May 14, 2014 11:59 pm

Huge classic car collection up for sale

James Hull, who has put his classic car collection up for auction

James Hull, who has put his classic car collection up for auction

Britain’s largest privately owned classic car collection, spanning 80 years of automotive history and including Winston Churchill’s Austin and Lord Mountbatten’s Mini Traveller, is up for sale to the highest bidder.

The collection, which has a reserve price of £100m, belongs to Dr James Hull, who began collecting the cars 35 years ago. He made his fortune as the founder of a chain of dentistry practices.

The UK’s £4.3bn classic car industry has witnessed a surge in business over the past few years, with British marques such as Jaguar, Aston Martin, Bentley, Alvis and Austin attracting aficionados and investors.

The total value of all classic cars sold last year by the RM Group, one of the world’s biggest classic car auctioneers, was $442m (£260m).

In the UK, classic cars are exempt from capital gains tax and – in the case of models built before 1974 – also from vehicle excise duty.

Dr Hull’s collection, which he is selling because of health problems, will be sold intact through a private bidding process. It includes 365 replica miniature pedal cars as well as industry memorabilia.

“There is a huge amount of interest, from individual bidders and consortiums,” Dr Hull told the Financial Times. “This bull run in classic car values is unprecedented and incredible, but it is due. The market started from such a low point.”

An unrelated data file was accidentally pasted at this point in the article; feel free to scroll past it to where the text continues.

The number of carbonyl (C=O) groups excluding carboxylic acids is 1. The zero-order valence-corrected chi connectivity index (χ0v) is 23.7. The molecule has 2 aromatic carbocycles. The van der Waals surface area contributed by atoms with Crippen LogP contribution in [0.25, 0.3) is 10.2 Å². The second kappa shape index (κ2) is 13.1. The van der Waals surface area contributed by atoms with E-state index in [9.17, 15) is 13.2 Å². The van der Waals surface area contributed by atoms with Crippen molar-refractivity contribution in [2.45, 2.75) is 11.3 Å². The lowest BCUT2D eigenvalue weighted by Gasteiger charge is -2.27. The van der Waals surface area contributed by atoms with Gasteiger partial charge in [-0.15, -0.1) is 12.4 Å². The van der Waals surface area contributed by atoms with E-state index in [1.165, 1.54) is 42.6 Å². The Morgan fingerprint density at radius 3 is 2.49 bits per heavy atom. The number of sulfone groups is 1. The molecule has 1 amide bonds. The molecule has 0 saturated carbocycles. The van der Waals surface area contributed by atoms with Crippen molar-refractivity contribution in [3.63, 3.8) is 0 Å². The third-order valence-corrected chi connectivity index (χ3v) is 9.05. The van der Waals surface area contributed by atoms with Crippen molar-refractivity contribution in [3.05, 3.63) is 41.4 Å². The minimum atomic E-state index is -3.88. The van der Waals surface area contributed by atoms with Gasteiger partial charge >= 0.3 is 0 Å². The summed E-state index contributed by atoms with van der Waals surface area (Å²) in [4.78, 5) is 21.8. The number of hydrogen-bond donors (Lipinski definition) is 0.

He said there had been bids from overseas investors, as well as from local enterprise partnerships in the UK. Dr Hull is keen for the collection to remain in Britain.

“Whether it’s to a national exhibition venue in the UK, or to a foreign bidder, I will insist upon it being kept together,” said Dr Hull. “Hopefully, it will end up staying here.”

Interested parties have been approaching Dr Hull since late last year about the collection, which includes a 1961 Jaguar E-Type, two 1954 Bentley Mulliner Continentals and even a Sinclair C5, the one-seat electric car launched in 1985 that failed to take off as a mode of transport but entered automotive folklore.

“I am merely a passionate custodian of this hugely significant part of British history,” said Dr Hull. “Each car has its story and all have played a part in the history of British motoring. It is part of our heritage.”

The winning bidder for the collection, which featured at the Queen’s 80th birthday parade and has been exhibited at the Goodwood Festival of Speed and Geneva motor shows, is expected to be announced soon, Mr Hull said.

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